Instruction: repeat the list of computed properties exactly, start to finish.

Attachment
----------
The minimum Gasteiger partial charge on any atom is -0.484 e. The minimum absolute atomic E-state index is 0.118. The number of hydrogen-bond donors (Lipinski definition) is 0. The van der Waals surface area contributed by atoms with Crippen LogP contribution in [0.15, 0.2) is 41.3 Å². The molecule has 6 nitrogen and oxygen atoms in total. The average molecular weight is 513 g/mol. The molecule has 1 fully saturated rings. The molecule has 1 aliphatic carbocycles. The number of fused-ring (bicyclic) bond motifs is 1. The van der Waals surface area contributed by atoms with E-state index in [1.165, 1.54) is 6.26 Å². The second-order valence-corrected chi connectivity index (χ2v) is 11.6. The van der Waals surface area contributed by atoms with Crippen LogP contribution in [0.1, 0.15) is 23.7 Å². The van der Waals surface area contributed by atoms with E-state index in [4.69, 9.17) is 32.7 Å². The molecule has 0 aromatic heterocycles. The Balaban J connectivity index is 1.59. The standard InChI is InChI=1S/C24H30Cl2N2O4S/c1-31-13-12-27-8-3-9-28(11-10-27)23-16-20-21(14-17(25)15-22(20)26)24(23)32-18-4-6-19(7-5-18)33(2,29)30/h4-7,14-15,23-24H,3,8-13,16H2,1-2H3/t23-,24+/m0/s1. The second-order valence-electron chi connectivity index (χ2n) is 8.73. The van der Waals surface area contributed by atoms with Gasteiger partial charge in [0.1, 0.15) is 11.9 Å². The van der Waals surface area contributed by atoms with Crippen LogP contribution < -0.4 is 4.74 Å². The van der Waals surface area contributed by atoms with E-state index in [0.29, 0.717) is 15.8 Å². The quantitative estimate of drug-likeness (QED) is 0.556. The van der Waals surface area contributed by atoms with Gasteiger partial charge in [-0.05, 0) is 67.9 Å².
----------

The minimum Gasteiger partial charge on any atom is -0.484 e. The minimum absolute atomic E-state index is 0.118. The number of hydrogen-bond donors (Lipinski definition) is 0. The van der Waals surface area contributed by atoms with Crippen LogP contribution in [0.15, 0.2) is 41.3 Å². The molecule has 6 nitrogen and oxygen atoms in total. The average molecular weight is 513 g/mol. The molecule has 1 fully saturated rings. The molecule has 1 aliphatic carbocycles. The number of fused-ring (bicyclic) bond motifs is 1. The van der Waals surface area contributed by atoms with E-state index in [1.165, 1.54) is 6.26 Å². The second-order valence-corrected chi connectivity index (χ2v) is 11.6. The van der Waals surface area contributed by atoms with Crippen LogP contribution in [0.1, 0.15) is 23.7 Å². The van der Waals surface area contributed by atoms with E-state index in [4.69, 9.17) is 32.7 Å². The molecule has 0 aromatic heterocycles. The Balaban J connectivity index is 1.59. The standard InChI is InChI=1S/C24H30Cl2N2O4S/c1-31-13-12-27-8-3-9-28(11-10-27)23-16-20-21(14-17(25)15-22(20)26)24(23)32-18-4-6-19(7-5-18)33(2,29)30/h4-7,14-15,23-24H,3,8-13,16H2,1-2H3/t23-,24+/m0/s1. The second-order valence-electron chi connectivity index (χ2n) is 8.73. The van der Waals surface area contributed by atoms with Gasteiger partial charge in [0.1, 0.15) is 11.9 Å². The van der Waals surface area contributed by atoms with Crippen LogP contribution < -0.4 is 4.74 Å². The van der Waals surface area contributed by atoms with E-state index in [0.29, 0.717) is 15.8 Å². The quantitative estimate of drug-likeness (QED) is 0.556. The van der Waals surface area contributed by atoms with Gasteiger partial charge in [-0.05, 0) is 67.9 Å².